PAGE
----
Top 10 Tips from the Nymity GDPR Compliance Webinar Series: Part 2

Written by Nymity
on December 28, 2017

As we approach the 2018 enforcement date of the GDPR, organisations are swiftly progressing in their compliance preparations. Over the last several months, the team at Nymity drew several subject matter experts together to present key ideas and guidance for GDPR compliance in a series of webinars. 

In Part 1 of this blog series, we shared the top 5 tips for GDPR compliance gleaned from our GDPR webinars. In today’s conclusion, we will share the final 5 best tips for use as organisations continue to build their privacy management infrastructure.

6) Prove Your Organisation has the Capacity to Comply
Webinar: Demonstrating Compliance to Regulators

Nymity believes that there will be three groups of organisations at the time of the GDPR deadline:

  1. Non-Compliant: Organisations that are either not aware of the new laws, or have not invested the resources to implement a compliant privacy program.
  2. Compliant: Organisations that are aware of the new laws and have taken the necessary precaution to update privacy programs for GDPR compliance.
  3. Capacity to Comply: Organisations that are aware of the GDPR, are compliant, and have all the processes in place to comply on an ongoing basis. These companies are able to provide evidence of the processes in the form of documentation. These organisations are “accountable organisations.”

To show how an organisation can demonstrate the capacity to comply, Nymity has developed a Compliance Capacity Report template. The report assists our clients by:

  • Linking the technical and organisational measures to the relevant provisions of the GDPR
  • Showcases the organisation’s structured approach to recording appropriate technical and organisational measures (collected evidence, questions, and owners)
  • Scaling up or down to report on a single department, multiple departments, an entire organisation, or an entire geographical territory
  • Generating new reports as needed

It is relatively easy to create your own Compliance Capacity Report. You can start with the GDPR Accountability Handbook that you can find in our GDPR Compliance Toolkit, which links the provisions of the GDPR to relevant technical and organisational measures and suggests accountability mechanisms and evidence to demonstrate compliance.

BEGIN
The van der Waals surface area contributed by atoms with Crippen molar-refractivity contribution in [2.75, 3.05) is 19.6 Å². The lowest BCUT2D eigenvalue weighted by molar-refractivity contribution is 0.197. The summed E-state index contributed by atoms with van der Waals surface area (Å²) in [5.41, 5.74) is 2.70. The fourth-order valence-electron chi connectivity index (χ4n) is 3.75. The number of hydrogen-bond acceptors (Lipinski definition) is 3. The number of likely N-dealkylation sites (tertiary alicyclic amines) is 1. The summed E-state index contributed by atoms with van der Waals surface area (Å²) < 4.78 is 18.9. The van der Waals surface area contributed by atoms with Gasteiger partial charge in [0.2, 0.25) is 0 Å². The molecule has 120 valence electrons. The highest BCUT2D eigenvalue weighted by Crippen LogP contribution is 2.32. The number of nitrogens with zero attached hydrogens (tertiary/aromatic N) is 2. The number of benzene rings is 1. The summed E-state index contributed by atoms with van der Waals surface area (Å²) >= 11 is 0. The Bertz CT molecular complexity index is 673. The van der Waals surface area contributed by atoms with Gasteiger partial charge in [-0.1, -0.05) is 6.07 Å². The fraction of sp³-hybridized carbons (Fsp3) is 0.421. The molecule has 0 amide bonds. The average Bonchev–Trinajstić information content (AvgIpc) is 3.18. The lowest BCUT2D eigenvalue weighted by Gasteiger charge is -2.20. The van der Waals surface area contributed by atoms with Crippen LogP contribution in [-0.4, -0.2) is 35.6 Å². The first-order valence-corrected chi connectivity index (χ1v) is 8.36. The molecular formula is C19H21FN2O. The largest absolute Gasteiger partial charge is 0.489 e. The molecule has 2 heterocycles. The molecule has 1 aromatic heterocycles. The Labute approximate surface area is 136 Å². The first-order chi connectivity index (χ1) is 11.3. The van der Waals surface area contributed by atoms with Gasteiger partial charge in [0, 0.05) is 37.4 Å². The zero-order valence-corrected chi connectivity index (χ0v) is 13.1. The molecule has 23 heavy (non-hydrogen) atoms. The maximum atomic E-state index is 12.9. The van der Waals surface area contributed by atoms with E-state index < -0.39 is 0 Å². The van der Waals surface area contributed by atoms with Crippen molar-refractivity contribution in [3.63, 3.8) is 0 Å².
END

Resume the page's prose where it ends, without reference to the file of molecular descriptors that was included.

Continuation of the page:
7) How to Address BCR’s
Webinar: Leverage Your GDPR Compliance Efforts to Support BCR’s

Article 47(2) of the GDPR provides an overview of all necessary inclusions in BCRs. A great deal of this information will overlap with documentation your organisation is compiling for GDPR readiness, and in particular, much of the same information will be captured in your Article 30 Records of Processing Activities (RPA). This includes, but is not limited to:

  • The data transfers or set of transfers, including the categories of personal data, the type of processing and its purposes, the type of data subjects affected, and the identification of the third country or countries in question
  • The application of the GDPR principles
  • Rights of data subjects, complaint procedures, compliance verification and reporting structures
  • Mandatory cooperation with the lead DPA

Nymity has identified 39 Privacy Management Activities (PMAs) that should be maintained to deal with BCRs within an organisation. Out of these 39 PMAs, 28 overlap with the PMAs that organisations are maintaining for GDPR compliance. Some of these PMAs include:

  • Conducting self-assessments of privacy programs
  • Maintaining documentation as evidence to demonstrate compliance
  • Conducting privacy training

Therefore, it is easy to see how an organisation already well on its way to GDPR readiness will be able to use some of those existing measures to also satisfy BCR requirements.

8) Follow Worldwide Privacy News
Webinar: Lessons Learned from International DPA Conference in Hong Kong

This year, the Nymity team had the pleasure of attending and presenting at the ICDPPC in Hong Kong. The conference brings together over 80 DPA from across the globe, providing a forum for discussion, and the sharing of techniques and ideas regarding various approaches to privacy and compliance.

There were four main themes from the conference, all of which are helpful to keep in mind when crafting an effective privacy management program:

1) Data Privacy in Asia: Legislation in Asia is rapidly changing to support ethical processing practices. Though the right to privacy has been inspired by the West, it will continue to be implemented in Asia in accordance with Eastern traditions.